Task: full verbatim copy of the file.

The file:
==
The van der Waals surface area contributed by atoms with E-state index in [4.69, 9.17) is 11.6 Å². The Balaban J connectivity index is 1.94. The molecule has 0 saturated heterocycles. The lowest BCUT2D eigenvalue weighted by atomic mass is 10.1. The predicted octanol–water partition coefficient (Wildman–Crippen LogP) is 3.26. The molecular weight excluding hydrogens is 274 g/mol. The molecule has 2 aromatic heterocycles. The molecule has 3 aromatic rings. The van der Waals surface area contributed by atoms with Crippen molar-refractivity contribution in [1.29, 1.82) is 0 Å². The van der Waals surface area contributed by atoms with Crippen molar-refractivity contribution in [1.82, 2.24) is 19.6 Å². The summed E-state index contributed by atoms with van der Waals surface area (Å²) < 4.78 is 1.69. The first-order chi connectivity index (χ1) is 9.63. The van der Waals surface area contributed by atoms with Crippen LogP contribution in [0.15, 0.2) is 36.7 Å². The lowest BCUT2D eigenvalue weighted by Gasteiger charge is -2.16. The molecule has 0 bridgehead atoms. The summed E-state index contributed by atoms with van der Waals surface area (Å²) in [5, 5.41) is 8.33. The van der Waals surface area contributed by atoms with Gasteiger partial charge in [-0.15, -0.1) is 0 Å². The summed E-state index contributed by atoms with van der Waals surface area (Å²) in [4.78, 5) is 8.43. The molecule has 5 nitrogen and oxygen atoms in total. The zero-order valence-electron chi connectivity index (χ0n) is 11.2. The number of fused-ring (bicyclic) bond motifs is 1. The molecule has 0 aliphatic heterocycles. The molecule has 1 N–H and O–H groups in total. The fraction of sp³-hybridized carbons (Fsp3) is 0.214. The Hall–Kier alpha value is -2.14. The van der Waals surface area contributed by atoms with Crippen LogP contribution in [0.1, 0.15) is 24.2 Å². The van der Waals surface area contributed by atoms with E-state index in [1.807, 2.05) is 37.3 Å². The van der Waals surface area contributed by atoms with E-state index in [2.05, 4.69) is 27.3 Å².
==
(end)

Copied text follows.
The van der Waals surface area contributed by atoms with E-state index in [4.69, 9.17) is 11.6 Å². The Balaban J connectivity index is 1.94. The molecule has 0 saturated heterocycles. The lowest BCUT2D eigenvalue weighted by atomic mass is 10.1. The predicted octanol–water partition coefficient (Wildman–Crippen LogP) is 3.26. The molecular weight excluding hydrogens is 274 g/mol. The molecule has 2 aromatic heterocycles. The molecule has 3 aromatic rings. The van der Waals surface area contributed by atoms with Crippen molar-refractivity contribution in [1.29, 1.82) is 0 Å². The van der Waals surface area contributed by atoms with Crippen molar-refractivity contribution in [1.82, 2.24) is 19.6 Å². The summed E-state index contributed by atoms with van der Waals surface area (Å²) < 4.78 is 1.69. The first-order chi connectivity index (χ1) is 9.63. The van der Waals surface area contributed by atoms with Crippen LogP contribution in [0.15, 0.2) is 36.7 Å². The lowest BCUT2D eigenvalue weighted by Gasteiger charge is -2.16. The molecule has 0 bridgehead atoms. The summed E-state index contributed by atoms with van der Waals surface area (Å²) in [5, 5.41) is 8.33. The van der Waals surface area contributed by atoms with Gasteiger partial charge in [-0.15, -0.1) is 0 Å². The summed E-state index contributed by atoms with van der Waals surface area (Å²) in [4.78, 5) is 8.43. The molecule has 5 nitrogen and oxygen atoms in total. The zero-order valence-electron chi connectivity index (χ0n) is 11.2. The number of fused-ring (bicyclic) bond motifs is 1. The molecule has 0 aliphatic heterocycles. The molecule has 1 N–H and O–H groups in total. The fraction of sp³-hybridized carbons (Fsp3) is 0.214. The Hall–Kier alpha value is -2.14. The van der Waals surface area contributed by atoms with Crippen LogP contribution in [0.1, 0.15) is 24.2 Å². The van der Waals surface area contributed by atoms with E-state index in [1.807, 2.05) is 37.3 Å². The van der Waals surface area contributed by atoms with E-state index in [2.05, 4.69) is 27.3 Å².